Another Other Half: A Look at Michael Angelo Woolf and His “Waifs” (Part 1 of 2)
By Martin Lund
“The father of the modern comic picture -- the man who woke the laughter of a generation [...]
-- died at 1 o’clock yesterday morning,” the New York Times declared on March 5, 1899. The deceased was Michael Angelo Woolf, a now largely-forgotten cartoonist who in his own time, as the obituary’s epithets for him suggest, was both well-known and well-liked. Born in London in 1837, Woolf moved to America at a young age and first pursued an acting career in Philadelphia. At the close of the Civil War, he turned his efforts instead to art and went to France for instruction. After returning to America, and beginning in the magazine Wild Oats in the 1870s, Woolf would focus much of his career in cartooning on drawing his then-famous illustrations of “waifs,” a character type that was inspired by New York City street urchins. Returning to the life of the city’s poor time and time again, in a career that spanned some thirty-odd years, Woolf, a generally liberal and sometimes conservative cartoonist, opened up a world of which many of Harper’s Weekly, Judge, and LIFE’s middle class readers had little first-hand knowledge.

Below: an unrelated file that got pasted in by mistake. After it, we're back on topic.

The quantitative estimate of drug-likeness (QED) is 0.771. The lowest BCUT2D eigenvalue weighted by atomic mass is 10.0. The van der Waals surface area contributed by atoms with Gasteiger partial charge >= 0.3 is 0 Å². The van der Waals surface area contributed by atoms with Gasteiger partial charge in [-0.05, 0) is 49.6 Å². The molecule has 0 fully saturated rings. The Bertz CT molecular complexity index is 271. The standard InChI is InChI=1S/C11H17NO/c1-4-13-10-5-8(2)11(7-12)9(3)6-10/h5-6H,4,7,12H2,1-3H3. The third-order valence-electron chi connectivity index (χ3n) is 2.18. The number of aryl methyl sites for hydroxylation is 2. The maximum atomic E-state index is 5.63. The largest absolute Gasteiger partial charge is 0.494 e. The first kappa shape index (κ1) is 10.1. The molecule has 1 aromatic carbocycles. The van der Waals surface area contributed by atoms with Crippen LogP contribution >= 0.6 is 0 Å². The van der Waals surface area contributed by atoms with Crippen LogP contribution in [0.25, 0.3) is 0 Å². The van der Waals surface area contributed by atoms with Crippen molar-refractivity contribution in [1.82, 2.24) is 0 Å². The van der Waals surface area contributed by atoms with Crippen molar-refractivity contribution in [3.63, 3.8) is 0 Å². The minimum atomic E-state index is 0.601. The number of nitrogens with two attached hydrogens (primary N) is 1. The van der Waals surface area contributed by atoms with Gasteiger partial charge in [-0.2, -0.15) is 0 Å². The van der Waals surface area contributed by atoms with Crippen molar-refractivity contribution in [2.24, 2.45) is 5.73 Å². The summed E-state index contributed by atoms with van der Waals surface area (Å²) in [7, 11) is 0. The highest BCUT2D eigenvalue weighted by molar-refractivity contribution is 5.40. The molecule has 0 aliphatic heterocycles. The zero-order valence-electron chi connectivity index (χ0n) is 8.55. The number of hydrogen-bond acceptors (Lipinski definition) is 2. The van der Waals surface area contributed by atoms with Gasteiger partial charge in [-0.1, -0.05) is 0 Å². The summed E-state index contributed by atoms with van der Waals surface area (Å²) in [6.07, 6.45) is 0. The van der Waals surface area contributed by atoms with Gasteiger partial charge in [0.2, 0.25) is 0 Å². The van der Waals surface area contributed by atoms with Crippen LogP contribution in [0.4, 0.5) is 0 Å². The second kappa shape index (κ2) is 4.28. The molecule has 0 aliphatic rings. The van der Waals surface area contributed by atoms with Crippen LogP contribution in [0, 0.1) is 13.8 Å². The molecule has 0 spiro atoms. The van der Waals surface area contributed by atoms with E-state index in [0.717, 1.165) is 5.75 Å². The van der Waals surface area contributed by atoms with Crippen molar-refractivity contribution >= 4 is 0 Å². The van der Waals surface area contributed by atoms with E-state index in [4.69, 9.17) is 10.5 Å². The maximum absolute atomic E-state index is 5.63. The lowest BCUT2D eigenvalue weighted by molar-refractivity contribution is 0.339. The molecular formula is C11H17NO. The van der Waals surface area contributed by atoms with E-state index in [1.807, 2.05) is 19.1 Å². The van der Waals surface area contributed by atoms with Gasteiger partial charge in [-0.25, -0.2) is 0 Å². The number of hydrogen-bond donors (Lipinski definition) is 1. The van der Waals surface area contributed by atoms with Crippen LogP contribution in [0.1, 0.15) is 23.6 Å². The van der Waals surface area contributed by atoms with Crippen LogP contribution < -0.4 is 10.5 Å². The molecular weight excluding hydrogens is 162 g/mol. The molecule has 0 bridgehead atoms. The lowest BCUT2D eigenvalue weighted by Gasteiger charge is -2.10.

Woolf in His Own Time